Tuesday, January 20, 2015

Not Again!?





You, my many and varied readers, might have noticed I've pretty much given up on political/economic commentaries here.  Mr. Jon Stewart, among others, does a much better job of jabbing those who seem to need it, so I will back away.  I'm glad I did do an investigation of Dubya's "Mystery Ranch" in the scrubland of Texas, way back, but that's enough.

So what else do we do here?  Pictures and tales of travel will probably make appearances, but we really don't go anywhere hair-raising.  Maybe Nova Scotia in August this year (see what I mean?).  The most-read post was on a bike much like those in the movie "Tron."  The essays on advanced bicycle technology have all been well-received, which is a little odd to me, since I haven't seen one of them in person and probably never will.

What I won't give up on is finding and relaying stories about the obscure, weird, or odd.  Call me naive, but I still think it's pretty neat that what actually exists or has happened is often stranger than anything you can cook up in your imagination.

You know a story is coming.  I'll wait while you get a stiff drink.

                                                          ...

In 1729, a campaign for independence began on the Mediterranean island of Corsica, which had been under many masters, the one at the time being the Republic of Genoa, and suffered from sundry invaders.  It was led by one Luigi Giafferi e Giancinto Paoli and later by his son, Pasquale (for whom Paoli, PA, was named in case you've always wondered).  But things took a turn more toward comic opera in 1736 when a German soldier/adventurer, Theodor von Neuhoff, conspired with some exiles on the mainland to lead their insurrection if he were named king, i.e., Theodore I of Corsica. 

You can guess that, despite some early successes, he was chased out -- but not after taking care of important kingly business like establishing an order of knights.  A republic, not kingdom, was declared in 1755 and lasted until 1769, when Genoa handed the politically active island over to France, who put an end to all the disturbance and has held onto it ever since. 

Theodore bounced from one country in Europe to another, landing in debtors' prison twice, and even interfered in Corsica a few more times.  He died in 1756, but did live on in a way as his exploits were written up by his son.  Several other books followed, so the one-year king has found his footnote in history. 

Can we get more obscure at Just Sayin'?  Don't bet against it.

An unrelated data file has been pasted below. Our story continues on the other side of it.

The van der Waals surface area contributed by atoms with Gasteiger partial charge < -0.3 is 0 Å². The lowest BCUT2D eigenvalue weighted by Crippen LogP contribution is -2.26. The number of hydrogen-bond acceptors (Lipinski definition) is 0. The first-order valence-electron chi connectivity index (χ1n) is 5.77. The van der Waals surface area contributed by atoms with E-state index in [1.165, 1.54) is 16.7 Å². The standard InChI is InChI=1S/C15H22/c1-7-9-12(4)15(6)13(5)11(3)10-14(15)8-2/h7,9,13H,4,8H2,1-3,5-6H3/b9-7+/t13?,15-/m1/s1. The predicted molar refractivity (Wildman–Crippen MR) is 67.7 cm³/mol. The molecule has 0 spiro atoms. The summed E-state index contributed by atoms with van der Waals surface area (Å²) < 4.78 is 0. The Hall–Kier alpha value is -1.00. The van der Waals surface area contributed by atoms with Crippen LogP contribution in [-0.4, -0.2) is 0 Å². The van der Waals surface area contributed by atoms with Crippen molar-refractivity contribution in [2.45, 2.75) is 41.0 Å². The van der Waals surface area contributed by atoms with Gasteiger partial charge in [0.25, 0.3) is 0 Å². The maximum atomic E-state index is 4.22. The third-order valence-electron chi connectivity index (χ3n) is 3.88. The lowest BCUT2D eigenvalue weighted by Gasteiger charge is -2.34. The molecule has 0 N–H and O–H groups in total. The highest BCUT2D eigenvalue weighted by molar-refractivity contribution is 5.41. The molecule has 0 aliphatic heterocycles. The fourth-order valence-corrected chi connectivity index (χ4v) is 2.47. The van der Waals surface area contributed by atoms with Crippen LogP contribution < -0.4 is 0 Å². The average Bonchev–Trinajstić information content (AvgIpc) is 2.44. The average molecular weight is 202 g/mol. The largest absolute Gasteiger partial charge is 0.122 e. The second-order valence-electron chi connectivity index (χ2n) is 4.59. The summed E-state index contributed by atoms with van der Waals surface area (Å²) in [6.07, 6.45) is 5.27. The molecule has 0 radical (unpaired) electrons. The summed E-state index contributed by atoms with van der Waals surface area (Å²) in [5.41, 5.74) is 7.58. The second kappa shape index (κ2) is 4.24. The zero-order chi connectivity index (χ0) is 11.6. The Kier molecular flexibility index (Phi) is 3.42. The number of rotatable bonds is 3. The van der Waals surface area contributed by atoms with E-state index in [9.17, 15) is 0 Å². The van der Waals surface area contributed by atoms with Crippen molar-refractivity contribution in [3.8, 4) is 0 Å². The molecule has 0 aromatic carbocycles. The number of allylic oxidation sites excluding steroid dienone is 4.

Thursday, January 15, 2015

Steamed!



Remember the movie and television show, "Wild, Wild West"? I was surprised about the bad reviews, because it seemed to me that the premise of a highly developed Victorian steam-powered alt-future was a far more interesting scenario than the existence of superheroes or zombie/werewolf hordes, as fictional realms go.  It did have legs, though, as "steampunk" became a thing.








 


Who  knows if that inspired the Pagani supercar designer in Italy, but in 2012 they debuted their "Huayra," a $1.6 million, 720 h.p. mid-engined V-12 monster that looks like it came from a very different future than a Toyota would evolve into.

The Huayra is featured in videogames and has been covered by the media, like other supercars, but this one is distinctively described as a "steampunk jet aircraft."  A look at the interior gauges and controls makes that clear.  Wearing a Flash Gordon helmet while in the driver's seat seems quite appropriate.

I saw a handmade car that looked like a rocket Mr. Gordon would be familiar with on "American Pickers," I think.  Now if you had a well-equipped shop, along with the time and funds, wouldn't it be even more fun to make your own steampunk car?  Restored collectibles are nice, but that would be, to use a very non-Victorian adjective, awesome.













 




 

Monday, January 12, 2015

Odd Ogg




That was a plastic toy that my brothers and I thought was just hilarious.  Sort of a mutant frog thing that joined us in the bathtub.  I guess no one remembers it now (hasn't shown up on "Pawn Stars"), but that may have been the beginning of my love of oddball stuff. 

Fellow blogger Clyph (at "Just Another Life" on this fine network) referred me to a site, www.impulcity.com, wherein you can gawk at creepy, old or forgotten places in all 50 states, some of which are in your own backyard but you've probably have never seen.  Castles, amusement parks, eerie abandoned towns, spooky industrial structures -- even rusted locomotives lurking incongruously among the pines of Maine.  The one selected for Pennsylvania is the monstrously oversize Sts. Peter and Paul Catholic church in East Liberty, Pittsburgh.  Built in 1890 and closed in 1992, its claim to fame is having been used in the film Dogma.  Not all of it looks as bad as this,


but it's so huge no one can come up with a way to refurbish and repurpose the building. 

Strange places can be either ones just abandoned in hard-to-find locations (like former asylums), some are true mysteries (like the Elko Tract near the Richmond, VA airport), and some are attractively unique (giving rise to rumors and myths)  but the story behind them can be found out.  Among the last type: the dome houses of Cape Romano Island.

 
Now, and...


Situated south of Marco Island on Florida's Gulf Coast, this group of structures seemingly from "Lost in Space" is deteriorating and slipping, listing like a ghost ship, into the water.  Built as a vacation house in 1982 by retired oilman "Big Bob" Lee, it was an experiment in self-sustainability, with solar panels and a 23,000 gallon cistern in which rainwater was collected.  It also boasted a large outdoor hot tub, satellite TV and a special underfloor heating system.  The home mostly survived Hurricane Andrew in 1992, but the windows failed.  The family moved out and sold it in 1993.  Subsequent hurricanes have eroded the beach, leaving the former home in paradise standing forlornly in the Gulf waters, while two other structures built alongside have disappeared completely.